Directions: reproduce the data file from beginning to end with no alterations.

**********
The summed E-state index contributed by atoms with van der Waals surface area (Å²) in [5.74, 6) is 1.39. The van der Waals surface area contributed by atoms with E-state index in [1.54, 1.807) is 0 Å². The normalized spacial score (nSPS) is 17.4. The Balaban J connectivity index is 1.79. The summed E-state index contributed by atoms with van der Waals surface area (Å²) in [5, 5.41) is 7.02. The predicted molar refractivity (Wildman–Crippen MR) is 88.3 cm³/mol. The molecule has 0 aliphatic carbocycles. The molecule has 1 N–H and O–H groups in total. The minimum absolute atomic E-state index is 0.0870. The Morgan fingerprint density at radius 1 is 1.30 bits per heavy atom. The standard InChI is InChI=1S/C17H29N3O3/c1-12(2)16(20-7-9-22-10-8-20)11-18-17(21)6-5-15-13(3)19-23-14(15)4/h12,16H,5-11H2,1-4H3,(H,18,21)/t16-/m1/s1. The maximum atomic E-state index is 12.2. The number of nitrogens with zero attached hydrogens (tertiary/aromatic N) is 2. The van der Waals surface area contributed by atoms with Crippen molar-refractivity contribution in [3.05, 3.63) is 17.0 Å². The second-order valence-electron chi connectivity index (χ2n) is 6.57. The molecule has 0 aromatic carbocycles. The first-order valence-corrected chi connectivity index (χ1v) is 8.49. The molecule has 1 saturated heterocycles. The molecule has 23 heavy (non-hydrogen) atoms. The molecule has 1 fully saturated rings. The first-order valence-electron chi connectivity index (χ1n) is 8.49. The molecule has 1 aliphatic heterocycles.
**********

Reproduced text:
The summed E-state index contributed by atoms with van der Waals surface area (Å²) in [5.74, 6) is 1.39. The van der Waals surface area contributed by atoms with E-state index in [1.54, 1.807) is 0 Å². The normalized spacial score (nSPS) is 17.4. The Balaban J connectivity index is 1.79. The summed E-state index contributed by atoms with van der Waals surface area (Å²) in [5, 5.41) is 7.02. The predicted molar refractivity (Wildman–Crippen MR) is 88.3 cm³/mol. The molecule has 0 aliphatic carbocycles. The molecule has 1 N–H and O–H groups in total. The minimum absolute atomic E-state index is 0.0870. The Morgan fingerprint density at radius 1 is 1.30 bits per heavy atom. The standard InChI is InChI=1S/C17H29N3O3/c1-12(2)16(20-7-9-22-10-8-20)11-18-17(21)6-5-15-13(3)19-23-14(15)4/h12,16H,5-11H2,1-4H3,(H,18,21)/t16-/m1/s1. The maximum atomic E-state index is 12.2. The number of nitrogens with zero attached hydrogens (tertiary/aromatic N) is 2. The van der Waals surface area contributed by atoms with Crippen molar-refractivity contribution in [3.05, 3.63) is 17.0 Å². The second-order valence-electron chi connectivity index (χ2n) is 6.57. The molecule has 0 aromatic carbocycles. The first-order valence-corrected chi connectivity index (χ1v) is 8.49. The molecule has 1 saturated heterocycles. The molecule has 23 heavy (non-hydrogen) atoms. The molecule has 1 fully saturated rings. The first-order valence-electron chi connectivity index (χ1n) is 8.49. The molecule has 1 aliphatic heterocycles.